Prescription B: Great art needs to be like a scientific experiment, with the proper abstractions and idealizations. And through that experiment, the artist aims to understand facet(s) of human life and our world.
Rebuttal: Given the theme of this entire blog that I write, I really happen to care for this prescription. In fact, as I tried to explain in an earlier post, “War and Peace” was a massive agent based simulation that was carried out by Tolstoy (see here). However, I am sure that many people don’t agree with this prescription either.
March 9, 2013
Well I had stopped writing again because the damn thing seemed so meaningless. Even apart from what’s happening in Pakistan, as I had implied above, I feel the question, “What is Art?” is as futile as the question, “What is the scientific method” (something that I talked about here) Anyway, on the 9th of March, we were greeted with the burning of a Christian neighborhood in Lahore. One Christian man was alleged to have committed blasphemy; people went mad and a mob burnt around more than 150 homes in a Christian neighborhood.
Anyhow, what were we talking about? O yeah, Art. So let me just cut this damn thing short and come to the conclusion. I think the best we can have in this environment, which prevails right now in Pakistan, is either of two kinds of arts. Neither of these can produce great art, but its still better than nothing.
1) Resistance art, where the artist criticizes the evil-mongers in the society and shows the path to a better future, and instills hope and courage in the masses. This is the approach taken by Habib Jalib, Pablo Neruda, Krishn Chandra etc.
2) Escapist art, a remedy proposed by, among others, Initizar Hussan, a famous Pakistani writer who has been shortlisted for the Booker Prize this year. He invokes the famous Arabian Nights. I have heard him say this for years now, but he said it again at a recently held literary festival in Karachi. Copying from a newspaper report: “In a festival dedicated to storytelling, Intizar Hussain’s narration of Arabian Nights was an apt choice. A cruel Persian king, Shahryar, would marry a virgin every day and send the previous night’s wife to be beheaded. This way he killed over a thousand women until he married Scheherazade, the daughter of his courtier, who kept the king awake and in awe for one thousand and one nights through her storytelling, until his mind and heart transformed. He shunned cruelty and becomes a wiser and kinder man.”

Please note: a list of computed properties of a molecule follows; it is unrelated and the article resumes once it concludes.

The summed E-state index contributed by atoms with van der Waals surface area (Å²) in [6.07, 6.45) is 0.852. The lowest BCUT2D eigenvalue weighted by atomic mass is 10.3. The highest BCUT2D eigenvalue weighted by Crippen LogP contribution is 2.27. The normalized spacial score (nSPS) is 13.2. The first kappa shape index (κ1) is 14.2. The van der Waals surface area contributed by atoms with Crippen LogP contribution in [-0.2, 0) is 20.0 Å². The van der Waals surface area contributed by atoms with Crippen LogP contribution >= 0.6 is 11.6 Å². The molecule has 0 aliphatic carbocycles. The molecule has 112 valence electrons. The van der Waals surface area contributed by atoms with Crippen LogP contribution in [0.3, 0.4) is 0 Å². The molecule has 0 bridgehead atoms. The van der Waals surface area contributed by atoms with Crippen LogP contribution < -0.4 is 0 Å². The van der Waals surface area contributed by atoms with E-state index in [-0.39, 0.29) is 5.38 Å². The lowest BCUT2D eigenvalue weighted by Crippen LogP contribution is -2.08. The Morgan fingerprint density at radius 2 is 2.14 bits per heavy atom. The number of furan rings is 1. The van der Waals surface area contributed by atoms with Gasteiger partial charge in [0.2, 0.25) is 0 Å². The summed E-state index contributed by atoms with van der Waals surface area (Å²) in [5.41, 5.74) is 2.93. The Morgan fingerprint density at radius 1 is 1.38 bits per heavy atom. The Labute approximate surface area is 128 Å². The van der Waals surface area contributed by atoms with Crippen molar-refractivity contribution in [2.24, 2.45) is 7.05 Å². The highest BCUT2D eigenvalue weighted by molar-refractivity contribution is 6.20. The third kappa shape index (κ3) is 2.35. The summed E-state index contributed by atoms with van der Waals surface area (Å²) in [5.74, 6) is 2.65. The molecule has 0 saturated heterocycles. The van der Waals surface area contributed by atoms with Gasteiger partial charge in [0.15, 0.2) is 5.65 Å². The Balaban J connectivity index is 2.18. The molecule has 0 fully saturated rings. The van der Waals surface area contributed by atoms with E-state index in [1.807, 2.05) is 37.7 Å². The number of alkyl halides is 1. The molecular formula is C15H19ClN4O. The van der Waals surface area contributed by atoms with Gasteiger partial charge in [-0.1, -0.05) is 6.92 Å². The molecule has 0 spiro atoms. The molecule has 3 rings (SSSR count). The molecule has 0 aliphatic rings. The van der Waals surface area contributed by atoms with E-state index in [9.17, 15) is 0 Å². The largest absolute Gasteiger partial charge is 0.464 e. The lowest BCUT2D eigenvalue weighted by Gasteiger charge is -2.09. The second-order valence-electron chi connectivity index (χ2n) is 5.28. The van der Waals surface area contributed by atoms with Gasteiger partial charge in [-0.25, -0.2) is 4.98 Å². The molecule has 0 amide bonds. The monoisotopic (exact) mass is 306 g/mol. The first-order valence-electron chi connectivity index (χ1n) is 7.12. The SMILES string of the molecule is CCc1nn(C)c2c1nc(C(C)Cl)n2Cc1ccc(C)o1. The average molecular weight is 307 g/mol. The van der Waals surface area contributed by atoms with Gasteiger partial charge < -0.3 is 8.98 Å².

Bravo I say brother Intizaar, Bravo. By transporting the cruel king every night into the wondrous magical lands of her stories, the queen was able to change him. Genies and magical eagles, lost treasures and magical gates, all laced together with a heavy dose of right and wrong. That’s what we need, don’t we? Well if that really is true, I would rather watch Salman Khan (the biggest Indian actor right now) movies (which I do). His films too are magical, where he flies around and takes on 20 men at the same time. He fights for the good and never for evil, and his movies, much like the Arabian nights, provide a very good way to escape from all the mess that is happening outside. In fact this reminds me of this very “feminist” line from Salman Khan’s latest movie, Dabang 2, which is sung by a female dancer. It goes: “I am like roast chicken lover, gulp me down with alcohol” And indeed our hero does that and the next day goes on to destroy the bad man. However, I don’t think I, or even Salman Khan, would dare call his films “art”.
March 12, 2013
Great art CANNOT be produced under such circumstances that prevail in our country. Given the two choices described above, I would rather go for Choice 1 than Choice 2, which I find to be smug at best and cowardly at worst.